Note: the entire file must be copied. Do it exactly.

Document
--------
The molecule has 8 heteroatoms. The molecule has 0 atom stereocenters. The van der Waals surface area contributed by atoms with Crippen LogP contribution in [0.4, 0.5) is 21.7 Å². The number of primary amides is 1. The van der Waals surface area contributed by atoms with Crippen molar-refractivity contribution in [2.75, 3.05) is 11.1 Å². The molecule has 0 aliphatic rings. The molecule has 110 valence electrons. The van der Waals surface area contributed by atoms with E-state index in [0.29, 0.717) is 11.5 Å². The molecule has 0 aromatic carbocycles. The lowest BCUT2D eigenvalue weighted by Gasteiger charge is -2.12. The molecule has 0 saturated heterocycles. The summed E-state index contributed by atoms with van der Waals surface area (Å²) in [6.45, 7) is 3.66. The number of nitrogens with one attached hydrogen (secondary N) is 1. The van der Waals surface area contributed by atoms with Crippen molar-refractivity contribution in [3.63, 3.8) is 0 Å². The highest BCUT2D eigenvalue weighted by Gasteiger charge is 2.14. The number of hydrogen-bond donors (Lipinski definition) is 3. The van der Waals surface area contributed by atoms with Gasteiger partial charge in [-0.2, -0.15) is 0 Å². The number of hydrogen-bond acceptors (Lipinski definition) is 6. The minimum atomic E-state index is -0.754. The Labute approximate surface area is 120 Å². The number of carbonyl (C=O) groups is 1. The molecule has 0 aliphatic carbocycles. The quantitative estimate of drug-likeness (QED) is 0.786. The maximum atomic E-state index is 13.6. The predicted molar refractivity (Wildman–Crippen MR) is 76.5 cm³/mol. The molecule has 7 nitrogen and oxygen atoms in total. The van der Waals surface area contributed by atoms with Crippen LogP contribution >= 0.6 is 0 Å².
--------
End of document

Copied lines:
The molecule has 8 heteroatoms. The molecule has 0 atom stereocenters. The van der Waals surface area contributed by atoms with Crippen LogP contribution in [0.4, 0.5) is 21.7 Å². The number of primary amides is 1. The van der Waals surface area contributed by atoms with Crippen molar-refractivity contribution in [2.75, 3.05) is 11.1 Å². The molecule has 0 aliphatic rings. The molecule has 110 valence electrons. The van der Waals surface area contributed by atoms with E-state index in [0.29, 0.717) is 11.5 Å². The molecule has 0 aromatic carbocycles. The lowest BCUT2D eigenvalue weighted by Gasteiger charge is -2.12. The molecule has 0 saturated heterocycles. The summed E-state index contributed by atoms with van der Waals surface area (Å²) in [6.45, 7) is 3.66. The number of nitrogens with one attached hydrogen (secondary N) is 1. The van der Waals surface area contributed by atoms with Crippen molar-refractivity contribution in [3.63, 3.8) is 0 Å². The highest BCUT2D eigenvalue weighted by Gasteiger charge is 2.14. The number of hydrogen-bond donors (Lipinski definition) is 3. The van der Waals surface area contributed by atoms with Gasteiger partial charge in [-0.2, -0.15) is 0 Å². The number of hydrogen-bond acceptors (Lipinski definition) is 6. The minimum atomic E-state index is -0.754. The Labute approximate surface area is 120 Å². The number of carbonyl (C=O) groups is 1. The molecule has 0 aliphatic carbocycles. The quantitative estimate of drug-likeness (QED) is 0.786. The maximum atomic E-state index is 13.6. The predicted molar refractivity (Wildman–Crippen MR) is 76.5 cm³/mol. The molecule has 7 nitrogen and oxygen atoms in total. The van der Waals surface area contributed by atoms with Crippen LogP contribution >= 0.6 is 0 Å².